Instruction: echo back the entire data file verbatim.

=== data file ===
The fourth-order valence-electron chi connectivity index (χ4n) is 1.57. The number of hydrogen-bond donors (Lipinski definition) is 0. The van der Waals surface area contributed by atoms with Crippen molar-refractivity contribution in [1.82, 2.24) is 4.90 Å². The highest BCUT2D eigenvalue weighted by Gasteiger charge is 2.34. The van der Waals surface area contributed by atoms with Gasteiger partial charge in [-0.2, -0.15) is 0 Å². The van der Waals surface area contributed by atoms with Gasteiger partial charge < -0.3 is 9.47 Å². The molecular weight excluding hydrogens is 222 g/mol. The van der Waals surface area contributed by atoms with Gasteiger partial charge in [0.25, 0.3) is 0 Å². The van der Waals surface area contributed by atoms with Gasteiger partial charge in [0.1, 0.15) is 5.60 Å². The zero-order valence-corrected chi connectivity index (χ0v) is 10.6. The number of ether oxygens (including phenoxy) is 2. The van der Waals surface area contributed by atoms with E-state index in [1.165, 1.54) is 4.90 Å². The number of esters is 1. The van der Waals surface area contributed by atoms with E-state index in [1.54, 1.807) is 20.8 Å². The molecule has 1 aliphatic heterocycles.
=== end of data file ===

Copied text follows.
The fourth-order valence-electron chi connectivity index (χ4n) is 1.57. The number of hydrogen-bond donors (Lipinski definition) is 0. The van der Waals surface area contributed by atoms with Crippen molar-refractivity contribution in [1.82, 2.24) is 4.90 Å². The highest BCUT2D eigenvalue weighted by Gasteiger charge is 2.34. The van der Waals surface area contributed by atoms with Gasteiger partial charge in [-0.2, -0.15) is 0 Å². The van der Waals surface area contributed by atoms with Gasteiger partial charge < -0.3 is 9.47 Å². The molecular weight excluding hydrogens is 222 g/mol. The van der Waals surface area contributed by atoms with Gasteiger partial charge in [0.25, 0.3) is 0 Å². The van der Waals surface area contributed by atoms with Gasteiger partial charge in [0.1, 0.15) is 5.60 Å². The zero-order valence-corrected chi connectivity index (χ0v) is 10.6. The number of ether oxygens (including phenoxy) is 2. The van der Waals surface area contributed by atoms with E-state index in [1.165, 1.54) is 4.90 Å². The number of esters is 1. The van der Waals surface area contributed by atoms with E-state index in [1.54, 1.807) is 20.8 Å². The molecule has 1 aliphatic heterocycles.